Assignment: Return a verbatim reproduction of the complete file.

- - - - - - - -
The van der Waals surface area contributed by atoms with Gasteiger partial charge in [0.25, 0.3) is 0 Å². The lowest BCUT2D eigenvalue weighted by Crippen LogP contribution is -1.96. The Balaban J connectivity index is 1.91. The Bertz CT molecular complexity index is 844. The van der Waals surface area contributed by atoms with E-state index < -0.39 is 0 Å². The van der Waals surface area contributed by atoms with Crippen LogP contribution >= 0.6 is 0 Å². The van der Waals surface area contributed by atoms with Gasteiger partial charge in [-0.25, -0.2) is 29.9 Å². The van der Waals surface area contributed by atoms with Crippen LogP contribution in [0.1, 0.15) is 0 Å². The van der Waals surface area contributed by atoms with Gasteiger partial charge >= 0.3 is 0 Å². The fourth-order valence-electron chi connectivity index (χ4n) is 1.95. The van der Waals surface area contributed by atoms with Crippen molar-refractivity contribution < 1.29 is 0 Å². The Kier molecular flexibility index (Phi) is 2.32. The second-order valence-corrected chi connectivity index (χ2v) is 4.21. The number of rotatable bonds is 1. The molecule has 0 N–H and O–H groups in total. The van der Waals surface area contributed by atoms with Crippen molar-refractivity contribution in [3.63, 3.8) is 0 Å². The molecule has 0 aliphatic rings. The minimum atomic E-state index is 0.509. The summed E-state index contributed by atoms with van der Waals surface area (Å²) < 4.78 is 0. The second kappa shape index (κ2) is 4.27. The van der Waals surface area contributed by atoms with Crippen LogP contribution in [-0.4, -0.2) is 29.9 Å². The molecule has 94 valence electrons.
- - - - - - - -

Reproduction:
The van der Waals surface area contributed by atoms with Gasteiger partial charge in [0.25, 0.3) is 0 Å². The lowest BCUT2D eigenvalue weighted by Crippen LogP contribution is -1.96. The Balaban J connectivity index is 1.91. The Bertz CT molecular complexity index is 844. The van der Waals surface area contributed by atoms with E-state index < -0.39 is 0 Å². The van der Waals surface area contributed by atoms with Crippen LogP contribution >= 0.6 is 0 Å². The van der Waals surface area contributed by atoms with Gasteiger partial charge in [-0.25, -0.2) is 29.9 Å². The van der Waals surface area contributed by atoms with Crippen LogP contribution in [0.1, 0.15) is 0 Å². The van der Waals surface area contributed by atoms with Gasteiger partial charge >= 0.3 is 0 Å². The fourth-order valence-electron chi connectivity index (χ4n) is 1.95. The van der Waals surface area contributed by atoms with Crippen molar-refractivity contribution < 1.29 is 0 Å². The Kier molecular flexibility index (Phi) is 2.32. The second-order valence-corrected chi connectivity index (χ2v) is 4.21. The number of rotatable bonds is 1. The molecule has 0 N–H and O–H groups in total. The van der Waals surface area contributed by atoms with Crippen molar-refractivity contribution in [3.63, 3.8) is 0 Å². The molecule has 0 aliphatic rings. The minimum atomic E-state index is 0.509. The summed E-state index contributed by atoms with van der Waals surface area (Å²) < 4.78 is 0. The second kappa shape index (κ2) is 4.27. The van der Waals surface area contributed by atoms with Crippen LogP contribution in [-0.4, -0.2) is 29.9 Å². The molecule has 94 valence electrons.